With reference now to FIGS. 3 through 5, an alternate embodiment of the present teachings is illustrated in which the adapter has a first male taper adapted to engage the stem and a second male taper adapted to engage the head. With reference now to FIG. 3, stem 22′ includes a rod portion 28′ and a female taper 32′ formed in the end opposite rod 28′ which defines central axis 34′. Stem 22′ is of the type manufactured and sold by Biomet as a component of its Bio-Modular® Shoulder System. Adapter 24′ has a first male taper 36′ adapted to be inserted into female taper 32′ and a second male taper 38′ formed along central axis 40′. Head 26′ includes a semispherical surface 42′ defined about central axis 44′. Bottom face 46′ has a female taper 48′ formed therein which is adapted to receive male taper 38′ of adapter 24′. Central axis 40′ is offset from central axis 34′ as indicated at ra′ and central axis 44′ is offset from central axis 40′ as indicated at rb′. As in the first embodiment, relative rotational positioning of adapter 24′ and head 26′ provides an adjustable radial offset for shoulder prosthesis 20′.

With reference now to FIG. 4, central axis 34′ of male taper 36′ is located directly opposite central axis 44′ of head 26′ to provide a maximum radial offset. With reference now to FIG. 5, head 26′ has been rotated 180 degrees relative to adapter 24′ such that central axis 44′ is collinear with central axis 34′. In this orientation, a minimum radial offset is provided. Indicia similar to that described above with reference to FIG. 2 facilitates alignment of shoulder prosthesis 20′.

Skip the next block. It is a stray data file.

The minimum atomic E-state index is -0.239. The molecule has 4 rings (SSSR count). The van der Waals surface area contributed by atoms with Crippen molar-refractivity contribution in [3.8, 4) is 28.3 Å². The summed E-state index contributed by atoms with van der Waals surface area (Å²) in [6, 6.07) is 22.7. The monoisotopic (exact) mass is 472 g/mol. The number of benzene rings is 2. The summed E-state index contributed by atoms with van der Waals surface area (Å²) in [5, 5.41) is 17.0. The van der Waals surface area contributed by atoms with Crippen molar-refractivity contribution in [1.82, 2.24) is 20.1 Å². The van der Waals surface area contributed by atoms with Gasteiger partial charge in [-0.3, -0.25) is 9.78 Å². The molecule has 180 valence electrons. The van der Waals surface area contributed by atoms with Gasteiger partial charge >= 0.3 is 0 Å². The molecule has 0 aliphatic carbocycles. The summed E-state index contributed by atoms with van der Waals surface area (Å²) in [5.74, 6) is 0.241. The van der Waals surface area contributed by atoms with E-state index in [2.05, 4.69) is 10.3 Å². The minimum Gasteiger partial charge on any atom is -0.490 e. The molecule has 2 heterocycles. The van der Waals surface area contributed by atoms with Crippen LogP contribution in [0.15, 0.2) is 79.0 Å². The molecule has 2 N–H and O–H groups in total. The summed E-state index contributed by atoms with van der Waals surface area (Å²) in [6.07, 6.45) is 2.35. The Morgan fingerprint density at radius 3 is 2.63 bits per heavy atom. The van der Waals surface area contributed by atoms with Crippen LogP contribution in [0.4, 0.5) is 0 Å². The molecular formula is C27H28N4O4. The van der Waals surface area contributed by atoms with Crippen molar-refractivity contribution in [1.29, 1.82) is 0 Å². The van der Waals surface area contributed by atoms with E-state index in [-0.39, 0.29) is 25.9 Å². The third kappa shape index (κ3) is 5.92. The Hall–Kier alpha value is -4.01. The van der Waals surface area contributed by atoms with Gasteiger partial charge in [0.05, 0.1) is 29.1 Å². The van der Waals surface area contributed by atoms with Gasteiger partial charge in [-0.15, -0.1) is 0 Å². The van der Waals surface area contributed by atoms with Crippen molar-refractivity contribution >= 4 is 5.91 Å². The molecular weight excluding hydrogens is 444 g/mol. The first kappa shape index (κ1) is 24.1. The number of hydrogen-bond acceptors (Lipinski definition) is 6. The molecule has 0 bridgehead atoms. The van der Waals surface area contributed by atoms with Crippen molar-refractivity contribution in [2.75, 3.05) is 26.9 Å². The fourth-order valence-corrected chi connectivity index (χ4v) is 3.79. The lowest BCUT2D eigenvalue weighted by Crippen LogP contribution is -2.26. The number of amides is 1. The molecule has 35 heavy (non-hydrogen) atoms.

Based on the foregoing detailed description, one skilled in the art will readily recognize that one aspect of the present teachings is directed to an adapter and head having eccentric configurations such that a relative rotation therebetween provides an adjustable range of offset configuration.

With reference now to FIGS. 6 through 10, a second alternative embodiment of the present teachings is illustrated which provides for adjustment of the angular inclination between the stem component and the head component in a manner similar to that described with reference to the radial offset. Specially, the shoulder prosthesis system 120 of the second alternative embodiment includes a stem 122, a head 124 having a first angular orientation and an adapter 126 interconnecting the stem 122 and the head 124 such that the adapter 126 has a second angular inclination. The adapter 124 is configured to be rotatably positionable with respect to the head 126 such that the angular inclination of the head 126 relative to the stem 122 may be adjusted.

With specific reference to FIG. 6, shoulder prosthesis 120 includes stem 122 having rod 128 extending therefrom. A plurality of fins 130 are formed longitudinally along rod 128 parallel to central longitudinal axis A near the upper end of stem 122. A male taper 132 extends from rod 128 at an obtuse angle α with respect to the central longitudinal axis A and defines a central axis 134.